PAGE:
How to Treat a Sore Shoulder

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A sore shoulder can be caused by bone spurs, cartilage or tendon tears, weakened muscles or tendon bursitis, according to Duke Health. By keeping your shoulders strong and mobile, you can manage shoulder soreness. When you do feel the onset of shoulder pain, however, it's important to have the right tactics in place to fix the issue as soon as possible.

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Rest for at least 48 hours. The National Institute of Arthritis and Musculoskeletal and Skin Diseases recommends giving your shoulder at least 48 hours of complete rest. This ensures you don't aggravate the muscle or joint and inflict further damage.

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Apply ice to the affected area by either wrapping a bag of ice or frozen vegetables in a towel and hold it there or using a specially designed ice pack. Apply light pressure for 15 to 20 minutes at a time before taking a break. A non-steroidal anti-inflammatory drug can also help relieve pain and reduce swelling, according to FamilyDoctor.org.

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Visit your doctor. If the soreness has not subsided after 48 hours or it is worse, make an appointment with your health care provider. The soreness may be due to something more serious, which could require medical attention.

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Implement exercises into your training plan to help strengthen the shoulder joint and muscles and prevent further injuries. These should only be performed after a consultation with your doctor or a physical therapist and once you've been given the all clear so the exercising won't exacerbate an injury.

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Perform double the amount of pulling exercises as pushing ones. Pulling exercises include any type of rowing movement, such as dumbbell, cable, barbell or machine rows, chinups and pull-downs. Pressing exercises include pushups, dips, chest presses and shoulder presses. Doing too much pushing and not enough pulling can cause shoulder imbalances and heighten your risk of injury, notes strength coach Eric Cressey in "Maximum Strength." For every pushing exercise, perform two pulls.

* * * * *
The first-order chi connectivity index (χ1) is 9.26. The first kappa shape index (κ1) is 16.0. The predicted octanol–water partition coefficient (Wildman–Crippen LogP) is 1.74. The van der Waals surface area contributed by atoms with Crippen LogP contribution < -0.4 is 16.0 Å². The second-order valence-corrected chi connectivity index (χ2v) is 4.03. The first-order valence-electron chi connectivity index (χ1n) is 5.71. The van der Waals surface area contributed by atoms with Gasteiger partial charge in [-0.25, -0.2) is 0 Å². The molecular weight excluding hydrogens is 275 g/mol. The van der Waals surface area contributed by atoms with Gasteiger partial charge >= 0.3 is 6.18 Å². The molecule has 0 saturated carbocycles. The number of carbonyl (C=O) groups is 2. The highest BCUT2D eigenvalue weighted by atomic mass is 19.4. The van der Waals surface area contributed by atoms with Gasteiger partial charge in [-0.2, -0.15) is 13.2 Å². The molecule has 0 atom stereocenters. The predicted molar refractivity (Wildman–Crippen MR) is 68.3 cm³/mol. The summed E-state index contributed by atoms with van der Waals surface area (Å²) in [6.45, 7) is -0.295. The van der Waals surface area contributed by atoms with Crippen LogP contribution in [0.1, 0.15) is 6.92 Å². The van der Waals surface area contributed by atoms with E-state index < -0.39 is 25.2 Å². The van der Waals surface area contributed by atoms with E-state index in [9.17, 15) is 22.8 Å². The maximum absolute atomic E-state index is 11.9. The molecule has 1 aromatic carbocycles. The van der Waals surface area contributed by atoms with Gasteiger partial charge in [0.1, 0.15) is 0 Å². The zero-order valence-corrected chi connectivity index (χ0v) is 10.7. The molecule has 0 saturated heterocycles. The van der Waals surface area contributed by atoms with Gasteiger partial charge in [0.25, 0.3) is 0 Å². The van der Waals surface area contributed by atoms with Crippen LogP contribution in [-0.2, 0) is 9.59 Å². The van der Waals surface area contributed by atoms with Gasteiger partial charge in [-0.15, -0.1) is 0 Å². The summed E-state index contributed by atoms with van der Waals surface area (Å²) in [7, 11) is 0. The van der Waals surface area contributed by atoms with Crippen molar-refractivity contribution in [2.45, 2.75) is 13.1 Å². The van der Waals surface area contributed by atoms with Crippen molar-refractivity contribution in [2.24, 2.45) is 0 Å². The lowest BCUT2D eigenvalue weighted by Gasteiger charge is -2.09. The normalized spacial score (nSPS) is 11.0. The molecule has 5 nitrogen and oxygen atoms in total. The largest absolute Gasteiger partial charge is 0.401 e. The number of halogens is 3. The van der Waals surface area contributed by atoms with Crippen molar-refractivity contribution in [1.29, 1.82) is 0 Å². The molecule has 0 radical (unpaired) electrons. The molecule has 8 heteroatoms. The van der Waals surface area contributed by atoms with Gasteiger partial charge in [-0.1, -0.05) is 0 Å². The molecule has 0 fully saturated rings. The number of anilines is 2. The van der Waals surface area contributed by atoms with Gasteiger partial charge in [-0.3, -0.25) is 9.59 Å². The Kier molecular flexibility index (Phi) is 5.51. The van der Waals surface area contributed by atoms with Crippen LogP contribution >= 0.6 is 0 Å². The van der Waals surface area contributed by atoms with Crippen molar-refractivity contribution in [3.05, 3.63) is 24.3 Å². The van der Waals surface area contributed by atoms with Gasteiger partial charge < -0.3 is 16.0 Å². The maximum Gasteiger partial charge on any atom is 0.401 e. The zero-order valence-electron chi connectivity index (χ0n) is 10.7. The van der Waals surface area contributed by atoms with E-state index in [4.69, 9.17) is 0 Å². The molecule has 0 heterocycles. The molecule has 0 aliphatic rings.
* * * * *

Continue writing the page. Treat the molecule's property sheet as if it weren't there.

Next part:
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Attach a resistance band to an upright structure and stand to the right of it in a side-on position. Hold the band in your right hand with directly in front of your mid-section and with your elbow tucked into your side. Pull the band toward your right side as far as you can. Use a slow and controlled tempo and perform 10 to 15 repetitions, then face the other way and do the same with your left side. These strengthen your rotator cuff muscles that support the shoulder. Add in three sets after each weight-training workout.

Tips

Muscular soreness can be caused by a breakdown of muscle tissue, so don't panic if both shoulders feel sore for a few days after starting back at the gym after a lay-off, or when switching to a new training routine.

Warnings

Always consult a medical professional when you injure any muscle or joint and don't attempt to cure the issue yourself.

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